My Aunt Alice is pushing 100. We’ve never been close, but we’re cordial during very rare get-togethers. When I was a kid, however, she was a regular presence in my life. While her heart was in the right place, her tongue couldn’t always keep pace. As a result, she holds the esteemed title of Most Likely to Say Clueless, Inappropriate Things at Breaux Family Gatherings.
But were the things Aunt Alice said really all that bad? Can we learn something from her rudest and most egregious utterances?
I think we can.
- I wasn’t talking to her, anyway. My family and Aunt Alice were at a restaurant. Aunt Alice was complaining about my dad. Mom stepped in to defend, wherein Aunt Alice mumbled, “I wasn’t talking to her, anyway.” Important lesson, particularly for artists and marketers: Know your audience. Also be aware of how you’re crafting your message for optimal impact.
- Don’t raise your skirt for any boys. I took this one to heart. Because of this important forewarning, I came out during the summer of 1989 and never looked back. I may have looked sideways a few times, but now I’m here and I’m queer. I even think Aunt Alice got used to it.
- Learn how to sew. I really wish I’d taken Aunt Alice up on this one. How useful would it be to be able to fix a rip in one’s own pants (that I now wear to avoid raising my skirt), or dabble in bespoke fashions? I missed the boat and the sewing machine on this one.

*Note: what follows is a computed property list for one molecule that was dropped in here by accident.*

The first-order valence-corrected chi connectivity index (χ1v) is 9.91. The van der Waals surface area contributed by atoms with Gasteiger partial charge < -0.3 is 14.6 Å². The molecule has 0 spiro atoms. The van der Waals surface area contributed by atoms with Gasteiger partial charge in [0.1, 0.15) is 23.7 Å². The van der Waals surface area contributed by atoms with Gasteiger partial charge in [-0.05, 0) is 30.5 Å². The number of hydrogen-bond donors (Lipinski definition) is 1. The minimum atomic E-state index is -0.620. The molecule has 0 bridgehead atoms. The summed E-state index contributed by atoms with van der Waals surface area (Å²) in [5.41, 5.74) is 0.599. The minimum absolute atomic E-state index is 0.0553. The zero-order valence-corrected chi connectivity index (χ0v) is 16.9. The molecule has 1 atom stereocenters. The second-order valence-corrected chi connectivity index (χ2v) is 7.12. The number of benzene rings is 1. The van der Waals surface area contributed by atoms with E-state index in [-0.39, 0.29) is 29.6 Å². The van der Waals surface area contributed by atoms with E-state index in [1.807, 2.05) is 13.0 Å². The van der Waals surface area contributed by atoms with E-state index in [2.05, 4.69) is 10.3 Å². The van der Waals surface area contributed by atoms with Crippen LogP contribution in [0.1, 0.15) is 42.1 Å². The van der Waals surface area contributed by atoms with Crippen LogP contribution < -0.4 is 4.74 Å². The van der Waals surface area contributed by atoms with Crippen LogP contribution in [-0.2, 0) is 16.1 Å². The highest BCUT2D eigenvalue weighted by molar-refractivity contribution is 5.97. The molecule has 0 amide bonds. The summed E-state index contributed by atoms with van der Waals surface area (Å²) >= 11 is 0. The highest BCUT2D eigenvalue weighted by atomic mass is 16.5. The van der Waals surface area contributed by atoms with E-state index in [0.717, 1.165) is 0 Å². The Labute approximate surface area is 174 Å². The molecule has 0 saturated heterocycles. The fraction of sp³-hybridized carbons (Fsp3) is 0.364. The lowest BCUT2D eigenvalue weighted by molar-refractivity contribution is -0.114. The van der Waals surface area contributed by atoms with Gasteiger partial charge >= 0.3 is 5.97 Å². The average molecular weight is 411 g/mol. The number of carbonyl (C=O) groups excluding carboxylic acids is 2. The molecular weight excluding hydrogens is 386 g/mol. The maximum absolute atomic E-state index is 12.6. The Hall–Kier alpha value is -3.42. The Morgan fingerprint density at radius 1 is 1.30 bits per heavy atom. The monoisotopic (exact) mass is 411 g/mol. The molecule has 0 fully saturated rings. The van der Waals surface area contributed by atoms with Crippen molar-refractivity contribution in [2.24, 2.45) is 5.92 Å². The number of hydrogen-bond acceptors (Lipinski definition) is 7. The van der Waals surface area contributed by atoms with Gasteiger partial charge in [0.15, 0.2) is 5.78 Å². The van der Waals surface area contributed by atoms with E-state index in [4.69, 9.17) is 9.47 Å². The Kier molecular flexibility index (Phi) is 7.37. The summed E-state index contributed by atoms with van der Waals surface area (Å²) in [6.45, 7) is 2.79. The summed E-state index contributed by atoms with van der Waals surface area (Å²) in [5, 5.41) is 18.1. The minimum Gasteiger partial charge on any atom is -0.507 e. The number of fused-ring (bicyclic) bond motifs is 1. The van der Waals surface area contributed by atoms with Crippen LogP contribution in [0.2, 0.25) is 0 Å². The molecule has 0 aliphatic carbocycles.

- Did you find a rich husband yet? With some kind of mystic prescience of the economic downturns of the 80s, 90s, and our recent “Great Recession,” Aunt Alice knew how to save a buck and inform others how to do the same. I have a wife who’s doing okay, but alas, no rich husband for me.
- Did you win the lottery yet? Advice: Think big.
- She looks better now than when she was alive. At my mother’s wake in 1997, as I walked back to the Catholic church pew after viewing the body, these were the hushed, insightful words that lit from Aunt Alice’s red-lipsticked mouth. I’ll never forget them. I know that during someone’s “difficult time,” I can pass along the same words of encouragement, knowing I was taught by the best.
So, the next time that crazy uncle or madcap auntie causes a ruckus at the annual family potluck, or if you ever happen to be down on your luck and dealing with circumstances beyond your control—remember Aunt Alice. I do, and I’m a better person for it.